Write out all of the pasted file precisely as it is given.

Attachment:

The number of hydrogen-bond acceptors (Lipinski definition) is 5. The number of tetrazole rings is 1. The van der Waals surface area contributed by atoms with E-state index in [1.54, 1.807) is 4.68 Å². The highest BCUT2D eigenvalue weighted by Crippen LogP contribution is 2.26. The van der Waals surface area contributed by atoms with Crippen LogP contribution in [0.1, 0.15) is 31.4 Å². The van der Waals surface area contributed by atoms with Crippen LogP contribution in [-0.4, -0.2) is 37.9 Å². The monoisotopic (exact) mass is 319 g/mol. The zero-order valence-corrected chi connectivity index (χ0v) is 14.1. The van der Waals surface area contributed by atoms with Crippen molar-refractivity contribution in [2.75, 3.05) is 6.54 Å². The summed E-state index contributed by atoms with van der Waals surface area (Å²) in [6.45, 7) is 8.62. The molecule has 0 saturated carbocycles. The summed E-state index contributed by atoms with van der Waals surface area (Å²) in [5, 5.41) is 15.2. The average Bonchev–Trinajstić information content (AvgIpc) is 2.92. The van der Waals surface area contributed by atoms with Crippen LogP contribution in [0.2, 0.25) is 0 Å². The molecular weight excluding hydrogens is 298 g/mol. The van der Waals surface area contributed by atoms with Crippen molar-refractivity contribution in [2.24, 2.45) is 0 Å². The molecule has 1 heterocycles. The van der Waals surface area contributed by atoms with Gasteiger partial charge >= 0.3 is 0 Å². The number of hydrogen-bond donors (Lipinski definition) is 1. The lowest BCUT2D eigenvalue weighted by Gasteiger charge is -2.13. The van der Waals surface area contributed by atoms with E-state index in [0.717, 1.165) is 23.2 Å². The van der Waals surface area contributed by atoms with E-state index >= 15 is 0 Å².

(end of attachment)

The number of hydrogen-bond acceptors (Lipinski definition) is 5. The number of tetrazole rings is 1. The van der Waals surface area contributed by atoms with E-state index in [1.54, 1.807) is 4.68 Å². The highest BCUT2D eigenvalue weighted by Crippen LogP contribution is 2.26. The van der Waals surface area contributed by atoms with Crippen LogP contribution in [0.1, 0.15) is 31.4 Å². The van der Waals surface area contributed by atoms with Crippen LogP contribution in [-0.4, -0.2) is 37.9 Å². The monoisotopic (exact) mass is 319 g/mol. The zero-order valence-corrected chi connectivity index (χ0v) is 14.1. The van der Waals surface area contributed by atoms with Crippen molar-refractivity contribution in [2.75, 3.05) is 6.54 Å². The summed E-state index contributed by atoms with van der Waals surface area (Å²) in [6.45, 7) is 8.62. The molecule has 0 saturated carbocycles. The summed E-state index contributed by atoms with van der Waals surface area (Å²) in [5, 5.41) is 15.2. The average Bonchev–Trinajstić information content (AvgIpc) is 2.92. The van der Waals surface area contributed by atoms with Crippen LogP contribution in [0.2, 0.25) is 0 Å². The molecular weight excluding hydrogens is 298 g/mol. The van der Waals surface area contributed by atoms with Crippen molar-refractivity contribution in [2.24, 2.45) is 0 Å². The molecule has 1 heterocycles. The van der Waals surface area contributed by atoms with Gasteiger partial charge >= 0.3 is 0 Å². The number of hydrogen-bond donors (Lipinski definition) is 1. The lowest BCUT2D eigenvalue weighted by Gasteiger charge is -2.13. The van der Waals surface area contributed by atoms with E-state index in [0.717, 1.165) is 23.2 Å². The van der Waals surface area contributed by atoms with E-state index >= 15 is 0 Å².